bugger (n.)

"sodomite," 1550s, earlier "heretic" (mid-14c.), from Medieval Latin Bulgarus "a Bulgarian" (see Bulgaria), so called from bigoted notions of the sex lives of Eastern Orthodox Christians or of the sect of heretics that was prominent there 11c. Compare Old French bougre "Bulgarian," also "heretic; sodomite."

The softened secondary sense of "fellow, chap," is in British English "low language" [OED] from mid-19c. The meaning "something unpleasant, a nuisance" is from 1936. Related: Buggerly.

The religious heretics in question were the Bogomils, whose name is a Slavic compound meaning "dear to God" (compare Russian bog "god") and might be a translation of Greek theophilos.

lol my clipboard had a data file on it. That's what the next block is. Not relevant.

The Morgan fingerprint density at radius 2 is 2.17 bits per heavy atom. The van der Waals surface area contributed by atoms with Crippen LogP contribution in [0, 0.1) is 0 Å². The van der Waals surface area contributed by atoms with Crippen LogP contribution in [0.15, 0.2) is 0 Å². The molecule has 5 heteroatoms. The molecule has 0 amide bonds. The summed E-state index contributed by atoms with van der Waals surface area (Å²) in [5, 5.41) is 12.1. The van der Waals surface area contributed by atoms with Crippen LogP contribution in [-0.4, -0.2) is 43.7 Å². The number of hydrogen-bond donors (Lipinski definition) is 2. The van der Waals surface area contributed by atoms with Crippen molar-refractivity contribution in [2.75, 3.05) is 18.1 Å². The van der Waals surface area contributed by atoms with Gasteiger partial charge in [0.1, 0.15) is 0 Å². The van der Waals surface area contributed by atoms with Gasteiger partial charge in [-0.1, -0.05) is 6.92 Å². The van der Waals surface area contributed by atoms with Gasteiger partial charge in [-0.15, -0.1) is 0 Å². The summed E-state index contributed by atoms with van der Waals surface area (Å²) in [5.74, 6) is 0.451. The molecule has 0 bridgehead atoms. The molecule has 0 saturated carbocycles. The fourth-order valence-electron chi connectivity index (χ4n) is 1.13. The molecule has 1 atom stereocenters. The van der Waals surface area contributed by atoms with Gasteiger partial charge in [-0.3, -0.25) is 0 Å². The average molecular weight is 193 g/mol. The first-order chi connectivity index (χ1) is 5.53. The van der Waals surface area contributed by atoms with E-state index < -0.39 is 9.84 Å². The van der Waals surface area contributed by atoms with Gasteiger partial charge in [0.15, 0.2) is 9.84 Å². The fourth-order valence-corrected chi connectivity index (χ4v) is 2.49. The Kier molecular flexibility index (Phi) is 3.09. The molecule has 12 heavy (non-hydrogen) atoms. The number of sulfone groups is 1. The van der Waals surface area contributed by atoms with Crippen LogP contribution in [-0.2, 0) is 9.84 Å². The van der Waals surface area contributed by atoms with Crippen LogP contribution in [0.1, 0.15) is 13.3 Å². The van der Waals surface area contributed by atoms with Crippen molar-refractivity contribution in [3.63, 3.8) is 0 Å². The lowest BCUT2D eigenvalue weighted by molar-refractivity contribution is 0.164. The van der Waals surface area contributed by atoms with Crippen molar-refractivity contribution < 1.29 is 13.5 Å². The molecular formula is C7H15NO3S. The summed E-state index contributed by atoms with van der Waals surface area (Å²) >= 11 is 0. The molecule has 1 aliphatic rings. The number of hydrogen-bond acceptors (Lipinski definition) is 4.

bugger (v.)

"commit buggery with or on," 1590s, from bugger (n.). The meaning "ruin, spoil" is from 1923. Related: Buggered; buggering. Bugger off "go away" is from 1922, but the connection is obscure.

updated on October 25, 2022